Suffice it to say that all things have a nature and a corresponding end that their nature tends toward. For human beings then, an action is moral if it leads to human flourishing.

The Unavoidability of Moral Action

Here’s the key to the conversation surrounding nihilism: every action can be judged morally. When I say every action can be judged morally, I mean every action. Why? Because no action is taken without an end in mind, without a goal in mind, that is, without a good in mind.

I went to play golf yesterday. How could my decision and corresponding action to play golf possibly be judged morally? I determined it was good to go play golf. That determination can be judged on this basis: was it actually good for me to go play golf? Say my wife was at home sick in desperate need of me to take her to the hospital. Would it be morally good or bad for me to go play golf?

Moral judgments are inescapable. You cannot think of a human action that cannot be judged morally. By all means, give it a try. I’m going to skip to the human belief that claims all values are baseless: nihilism.

The Self-Defeating Nature of Nihilism

Nihilism claims there are no actual values and therefore life is meaningless. But again, I repeat, there is no human action (or inaction) that can be made without making a value judgment. This applies to the nihilist as well. Watch.

There is no value or purpose in life, therefore I’m going to do whatever I want.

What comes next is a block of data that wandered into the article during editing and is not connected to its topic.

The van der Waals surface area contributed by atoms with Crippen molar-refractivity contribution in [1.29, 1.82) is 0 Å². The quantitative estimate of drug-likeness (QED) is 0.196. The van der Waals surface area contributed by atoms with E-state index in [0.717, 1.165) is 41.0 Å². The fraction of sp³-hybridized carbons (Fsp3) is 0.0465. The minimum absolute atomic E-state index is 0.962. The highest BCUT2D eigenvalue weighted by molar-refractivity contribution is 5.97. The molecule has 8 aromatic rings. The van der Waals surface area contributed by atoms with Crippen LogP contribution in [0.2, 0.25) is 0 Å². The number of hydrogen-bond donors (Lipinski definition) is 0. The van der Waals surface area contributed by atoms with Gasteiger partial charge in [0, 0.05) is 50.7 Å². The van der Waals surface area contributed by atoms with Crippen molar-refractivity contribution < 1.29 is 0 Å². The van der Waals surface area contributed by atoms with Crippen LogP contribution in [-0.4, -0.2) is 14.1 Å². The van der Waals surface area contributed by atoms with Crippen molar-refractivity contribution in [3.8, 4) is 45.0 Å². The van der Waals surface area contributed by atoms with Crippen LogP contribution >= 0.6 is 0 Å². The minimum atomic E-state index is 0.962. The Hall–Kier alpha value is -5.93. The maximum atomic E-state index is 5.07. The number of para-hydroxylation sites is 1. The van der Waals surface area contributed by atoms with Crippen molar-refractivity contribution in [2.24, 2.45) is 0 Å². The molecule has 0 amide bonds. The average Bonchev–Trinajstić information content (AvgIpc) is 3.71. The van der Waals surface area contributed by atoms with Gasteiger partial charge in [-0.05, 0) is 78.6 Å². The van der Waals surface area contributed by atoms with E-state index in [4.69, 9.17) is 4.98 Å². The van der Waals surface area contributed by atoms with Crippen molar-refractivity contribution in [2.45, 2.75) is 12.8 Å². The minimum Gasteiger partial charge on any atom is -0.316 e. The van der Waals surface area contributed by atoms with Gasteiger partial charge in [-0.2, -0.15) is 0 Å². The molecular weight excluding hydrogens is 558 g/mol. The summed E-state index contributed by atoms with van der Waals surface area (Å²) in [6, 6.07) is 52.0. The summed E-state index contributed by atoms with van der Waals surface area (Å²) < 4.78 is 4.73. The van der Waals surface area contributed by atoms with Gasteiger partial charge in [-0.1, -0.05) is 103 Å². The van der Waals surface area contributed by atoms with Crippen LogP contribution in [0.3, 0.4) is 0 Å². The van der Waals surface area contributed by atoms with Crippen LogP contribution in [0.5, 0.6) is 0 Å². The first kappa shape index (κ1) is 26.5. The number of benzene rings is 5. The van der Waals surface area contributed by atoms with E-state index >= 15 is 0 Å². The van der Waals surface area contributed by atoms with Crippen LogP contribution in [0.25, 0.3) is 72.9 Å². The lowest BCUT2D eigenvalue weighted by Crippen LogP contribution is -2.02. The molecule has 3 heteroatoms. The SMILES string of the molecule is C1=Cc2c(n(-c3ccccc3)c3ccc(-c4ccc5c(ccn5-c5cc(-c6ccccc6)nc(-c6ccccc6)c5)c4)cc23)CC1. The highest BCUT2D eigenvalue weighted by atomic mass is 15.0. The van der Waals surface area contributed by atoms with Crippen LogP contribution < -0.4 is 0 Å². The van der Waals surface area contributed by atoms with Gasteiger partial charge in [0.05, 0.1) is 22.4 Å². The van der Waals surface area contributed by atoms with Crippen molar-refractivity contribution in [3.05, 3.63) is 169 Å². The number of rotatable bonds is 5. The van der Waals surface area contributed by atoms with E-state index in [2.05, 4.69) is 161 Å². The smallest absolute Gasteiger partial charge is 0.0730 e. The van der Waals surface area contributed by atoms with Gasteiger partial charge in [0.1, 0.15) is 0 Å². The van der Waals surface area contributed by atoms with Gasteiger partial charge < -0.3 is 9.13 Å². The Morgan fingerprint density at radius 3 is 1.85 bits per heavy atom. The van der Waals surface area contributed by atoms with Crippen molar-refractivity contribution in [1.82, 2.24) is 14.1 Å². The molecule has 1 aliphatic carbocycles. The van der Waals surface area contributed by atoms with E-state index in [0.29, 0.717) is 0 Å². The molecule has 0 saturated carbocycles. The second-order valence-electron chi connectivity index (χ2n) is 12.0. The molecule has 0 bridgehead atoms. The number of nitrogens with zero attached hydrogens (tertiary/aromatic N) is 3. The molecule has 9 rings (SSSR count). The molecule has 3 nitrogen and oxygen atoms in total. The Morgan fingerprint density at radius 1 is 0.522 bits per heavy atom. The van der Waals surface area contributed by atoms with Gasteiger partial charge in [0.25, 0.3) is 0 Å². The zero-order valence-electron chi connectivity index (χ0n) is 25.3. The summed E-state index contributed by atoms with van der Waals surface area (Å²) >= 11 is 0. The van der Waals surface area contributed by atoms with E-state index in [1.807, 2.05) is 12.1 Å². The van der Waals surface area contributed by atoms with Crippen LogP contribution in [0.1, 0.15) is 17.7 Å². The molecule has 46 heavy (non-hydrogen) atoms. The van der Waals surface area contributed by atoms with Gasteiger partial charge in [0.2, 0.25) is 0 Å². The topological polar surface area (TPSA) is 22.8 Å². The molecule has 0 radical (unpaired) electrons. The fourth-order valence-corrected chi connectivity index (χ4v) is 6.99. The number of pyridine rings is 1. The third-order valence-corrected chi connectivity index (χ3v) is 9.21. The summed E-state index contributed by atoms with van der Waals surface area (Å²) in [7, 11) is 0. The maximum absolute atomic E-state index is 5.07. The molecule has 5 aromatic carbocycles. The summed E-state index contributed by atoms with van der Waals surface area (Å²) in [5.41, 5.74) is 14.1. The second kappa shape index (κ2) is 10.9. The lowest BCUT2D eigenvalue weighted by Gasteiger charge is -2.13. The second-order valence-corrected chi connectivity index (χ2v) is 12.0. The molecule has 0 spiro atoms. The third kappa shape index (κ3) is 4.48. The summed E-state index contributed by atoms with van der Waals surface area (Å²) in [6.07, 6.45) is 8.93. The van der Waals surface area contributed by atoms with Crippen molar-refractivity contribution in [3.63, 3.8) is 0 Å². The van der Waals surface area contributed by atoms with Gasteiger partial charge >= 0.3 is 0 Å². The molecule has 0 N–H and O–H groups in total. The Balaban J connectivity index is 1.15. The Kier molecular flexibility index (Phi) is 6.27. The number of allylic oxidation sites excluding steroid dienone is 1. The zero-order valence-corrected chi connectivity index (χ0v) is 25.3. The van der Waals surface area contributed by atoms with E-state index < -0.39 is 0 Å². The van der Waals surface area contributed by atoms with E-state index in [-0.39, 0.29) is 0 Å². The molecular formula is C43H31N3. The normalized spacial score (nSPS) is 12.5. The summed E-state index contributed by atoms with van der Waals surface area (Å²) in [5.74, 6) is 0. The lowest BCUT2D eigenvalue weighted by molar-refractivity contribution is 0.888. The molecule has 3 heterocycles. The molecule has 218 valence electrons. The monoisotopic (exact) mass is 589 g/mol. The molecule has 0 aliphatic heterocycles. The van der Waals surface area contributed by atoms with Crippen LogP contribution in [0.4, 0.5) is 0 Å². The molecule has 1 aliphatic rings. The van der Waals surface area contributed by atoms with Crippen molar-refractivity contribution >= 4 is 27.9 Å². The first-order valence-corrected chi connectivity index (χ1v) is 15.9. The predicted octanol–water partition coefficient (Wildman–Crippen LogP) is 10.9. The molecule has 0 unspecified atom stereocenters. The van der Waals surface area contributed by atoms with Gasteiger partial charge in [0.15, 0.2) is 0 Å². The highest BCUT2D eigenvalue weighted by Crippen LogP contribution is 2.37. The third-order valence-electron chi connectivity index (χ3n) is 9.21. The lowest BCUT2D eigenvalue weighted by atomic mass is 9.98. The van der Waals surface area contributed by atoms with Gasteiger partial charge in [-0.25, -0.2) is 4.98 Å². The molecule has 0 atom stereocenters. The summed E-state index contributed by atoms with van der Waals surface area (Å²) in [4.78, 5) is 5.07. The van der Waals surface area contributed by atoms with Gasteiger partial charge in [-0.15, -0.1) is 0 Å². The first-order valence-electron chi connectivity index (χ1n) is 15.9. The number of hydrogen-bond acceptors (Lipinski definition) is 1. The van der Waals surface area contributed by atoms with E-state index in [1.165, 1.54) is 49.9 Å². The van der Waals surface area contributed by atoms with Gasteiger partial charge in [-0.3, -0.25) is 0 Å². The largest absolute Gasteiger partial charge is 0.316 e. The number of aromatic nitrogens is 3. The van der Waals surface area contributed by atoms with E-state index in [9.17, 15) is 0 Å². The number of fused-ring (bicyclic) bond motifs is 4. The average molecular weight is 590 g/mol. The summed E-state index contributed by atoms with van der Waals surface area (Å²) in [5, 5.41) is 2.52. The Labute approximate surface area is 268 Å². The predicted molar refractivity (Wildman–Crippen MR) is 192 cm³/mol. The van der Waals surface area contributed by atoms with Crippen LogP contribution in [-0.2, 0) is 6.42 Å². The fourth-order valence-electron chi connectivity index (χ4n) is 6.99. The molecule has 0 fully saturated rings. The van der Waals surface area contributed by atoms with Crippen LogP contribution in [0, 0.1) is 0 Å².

There is no value or purpose in life, therefore I’m going to harm myself or others.

There is no value or purpose in life, therefore I’m going to do nothing.

All of those are value statements. The nihilist determines that it is good to do whatever she wants, to hurt himself and others, to do nothing based on the fact that life is meaningless. THAT IS A JUDGMENT OF VALUE.

Nihilism is self-defeating. You cannot avoid making judgments of value. The only question is, are your judgments actually good. The nihilist may determine that it is good to do whatever they please, but is it actually good? Depends on what they please to do. The nihilist may determine that it is good to harm themselves or others, but is that actually good? Not according to the unavoidable standard of human flourishing. Is it actually good to do nothing? This is just a slower process of harming one’s self and therefore also violates the standard of human flourishing.